The investigation by the Delhi Police Special Cell of the February 2020 Delhi Pogrom focused on a WhatsApp group called “Delhi Protest Support Group” consisting of anti-CAA protestors. The group contains Khan’s texts in support of implementing a Chakka Jaam at Seelampur and Chand Bagh protest sites. Delhi Police has repeatedly mentioned Chakka Jaam as a springboard for violence. The Special Cell summoned several members of the group for questioning and asked Khan to appear at the Lodhi Road Special Cell Police Station in May for the first time. During the questioning, his phone was confiscated, he was interrogated and kept there overnight. When he returned home the next day, he did not talk to his family about the interrogation, but signs of torture were visible on his body and his family remember that he was unable to walk properly.
On the evening of 1 July 2020, the Special Cell summoned Khan for the next day. On 2 July 2020 two hours after he left home, an officer called his father and asked him to collect Khan’s bike from the Special Cell as Khan had been detained. When his father asked about the reason behind the detention , the officer told him to ask the question in Court. Khan, however, was not presented in the Court.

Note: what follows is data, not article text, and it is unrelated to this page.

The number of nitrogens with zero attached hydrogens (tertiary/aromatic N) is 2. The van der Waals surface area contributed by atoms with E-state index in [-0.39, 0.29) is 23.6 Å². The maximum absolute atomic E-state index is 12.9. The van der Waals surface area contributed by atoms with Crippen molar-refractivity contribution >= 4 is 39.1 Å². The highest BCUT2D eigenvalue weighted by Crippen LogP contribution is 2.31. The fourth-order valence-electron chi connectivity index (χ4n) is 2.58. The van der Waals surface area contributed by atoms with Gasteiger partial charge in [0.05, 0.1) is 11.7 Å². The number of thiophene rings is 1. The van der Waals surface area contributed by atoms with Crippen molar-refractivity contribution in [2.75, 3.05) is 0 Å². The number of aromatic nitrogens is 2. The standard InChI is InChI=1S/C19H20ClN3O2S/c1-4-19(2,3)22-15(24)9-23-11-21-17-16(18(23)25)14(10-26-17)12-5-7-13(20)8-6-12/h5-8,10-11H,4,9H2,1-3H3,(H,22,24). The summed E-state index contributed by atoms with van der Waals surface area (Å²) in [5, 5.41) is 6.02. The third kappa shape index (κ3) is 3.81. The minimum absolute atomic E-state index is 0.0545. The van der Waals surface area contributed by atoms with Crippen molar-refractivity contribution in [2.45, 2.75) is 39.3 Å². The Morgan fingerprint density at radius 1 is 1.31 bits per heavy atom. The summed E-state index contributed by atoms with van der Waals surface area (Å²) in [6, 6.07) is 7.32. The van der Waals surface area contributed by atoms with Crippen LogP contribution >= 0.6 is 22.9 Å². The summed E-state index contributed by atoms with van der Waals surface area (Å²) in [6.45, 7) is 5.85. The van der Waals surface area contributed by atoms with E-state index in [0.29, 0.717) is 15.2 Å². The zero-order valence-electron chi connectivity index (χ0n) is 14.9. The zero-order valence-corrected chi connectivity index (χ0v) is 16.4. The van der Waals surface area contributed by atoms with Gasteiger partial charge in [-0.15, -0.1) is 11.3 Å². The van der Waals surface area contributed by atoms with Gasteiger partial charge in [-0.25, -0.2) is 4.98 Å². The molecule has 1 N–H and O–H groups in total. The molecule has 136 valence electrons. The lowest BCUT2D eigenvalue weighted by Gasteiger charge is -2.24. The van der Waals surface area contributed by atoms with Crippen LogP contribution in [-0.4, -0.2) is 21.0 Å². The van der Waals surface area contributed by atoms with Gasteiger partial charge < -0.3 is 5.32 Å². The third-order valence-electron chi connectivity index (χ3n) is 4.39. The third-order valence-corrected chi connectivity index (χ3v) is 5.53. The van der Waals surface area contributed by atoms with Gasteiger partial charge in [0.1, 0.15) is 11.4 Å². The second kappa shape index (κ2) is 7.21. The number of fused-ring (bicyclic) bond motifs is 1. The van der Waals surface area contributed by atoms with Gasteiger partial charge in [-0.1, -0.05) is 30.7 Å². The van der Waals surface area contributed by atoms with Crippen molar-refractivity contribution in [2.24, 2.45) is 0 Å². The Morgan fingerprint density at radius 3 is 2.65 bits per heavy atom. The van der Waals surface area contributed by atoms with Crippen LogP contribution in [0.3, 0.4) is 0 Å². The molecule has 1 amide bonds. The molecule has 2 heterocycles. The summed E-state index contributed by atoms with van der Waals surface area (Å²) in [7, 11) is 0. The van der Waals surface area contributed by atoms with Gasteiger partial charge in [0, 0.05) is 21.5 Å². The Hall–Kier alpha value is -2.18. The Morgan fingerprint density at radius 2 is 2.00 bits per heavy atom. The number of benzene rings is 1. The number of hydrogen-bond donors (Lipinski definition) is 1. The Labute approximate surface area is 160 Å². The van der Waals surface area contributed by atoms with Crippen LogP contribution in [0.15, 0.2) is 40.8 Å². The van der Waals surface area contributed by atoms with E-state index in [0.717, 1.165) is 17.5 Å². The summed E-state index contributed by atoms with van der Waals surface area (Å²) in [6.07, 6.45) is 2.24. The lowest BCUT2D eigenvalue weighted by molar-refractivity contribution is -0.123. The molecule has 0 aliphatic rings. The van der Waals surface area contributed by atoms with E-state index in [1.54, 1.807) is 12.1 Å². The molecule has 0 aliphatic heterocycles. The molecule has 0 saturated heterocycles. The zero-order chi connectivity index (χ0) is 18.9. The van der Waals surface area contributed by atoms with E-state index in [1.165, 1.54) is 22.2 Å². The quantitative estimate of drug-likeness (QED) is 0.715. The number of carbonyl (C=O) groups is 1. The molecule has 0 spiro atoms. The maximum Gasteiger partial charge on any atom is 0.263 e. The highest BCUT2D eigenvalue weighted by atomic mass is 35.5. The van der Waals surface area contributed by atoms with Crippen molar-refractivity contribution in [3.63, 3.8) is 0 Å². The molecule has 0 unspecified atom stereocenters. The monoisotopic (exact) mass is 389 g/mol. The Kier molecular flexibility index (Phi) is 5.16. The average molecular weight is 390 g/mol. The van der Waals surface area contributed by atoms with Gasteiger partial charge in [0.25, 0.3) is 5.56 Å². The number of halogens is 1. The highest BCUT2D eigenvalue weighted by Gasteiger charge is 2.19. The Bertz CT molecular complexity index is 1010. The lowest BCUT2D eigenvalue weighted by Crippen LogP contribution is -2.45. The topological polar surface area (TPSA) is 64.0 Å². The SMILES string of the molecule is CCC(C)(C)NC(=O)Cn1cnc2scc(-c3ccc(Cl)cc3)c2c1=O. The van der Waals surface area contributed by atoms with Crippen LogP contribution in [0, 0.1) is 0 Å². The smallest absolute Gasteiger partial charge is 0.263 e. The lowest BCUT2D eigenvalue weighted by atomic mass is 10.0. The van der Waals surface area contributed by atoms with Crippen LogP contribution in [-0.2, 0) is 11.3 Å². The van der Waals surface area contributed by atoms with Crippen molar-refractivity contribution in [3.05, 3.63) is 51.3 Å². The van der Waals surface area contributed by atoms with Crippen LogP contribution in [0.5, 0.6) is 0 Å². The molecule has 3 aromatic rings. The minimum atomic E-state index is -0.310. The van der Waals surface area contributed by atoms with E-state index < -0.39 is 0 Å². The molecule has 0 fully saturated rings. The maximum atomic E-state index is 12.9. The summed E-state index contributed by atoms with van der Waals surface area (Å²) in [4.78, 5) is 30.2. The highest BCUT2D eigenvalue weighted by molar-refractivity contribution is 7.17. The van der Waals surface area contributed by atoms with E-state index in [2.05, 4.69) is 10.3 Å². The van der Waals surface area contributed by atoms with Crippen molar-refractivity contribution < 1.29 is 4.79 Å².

Khan was first detained and then formally imprisoned under FIR 59/2020 by the Delhi Police on 2 July 2020. He was presented before a magistrate and formally imprisoned in Tihar Jail. He could not contact his family for 20 days after the arrest because of COVID-19 protocols. He was also unable to communicate with his legal counsel during this period. His mother recounted: “Those 20 days felt like years, it was terrible.” Khan was able to initiate regular communications only after four months of incarceration as the jail authorities had not informed him of the due procedures.
Khan was sentenced to multiple periods of police custody until 16 September 2020, when the Delhi Police filed the charge-sheet spawning 17,500 pages in FIR 59/2020 under various sections of the Unlawful Activities (Prevention) Act (UAPA), Indian Penal Code (IPC), Arms Act and Prevention of Damage to Public Property Act (PDPP) in the court of Additional Sessions Judge Abitabh Rawat in Karkardooma Court. The charge-sheet accuses Khan of conspiring to organize the February 2020 Delhi Pogrom which claimed 53 lives — mostly Muslim from North East Delhi.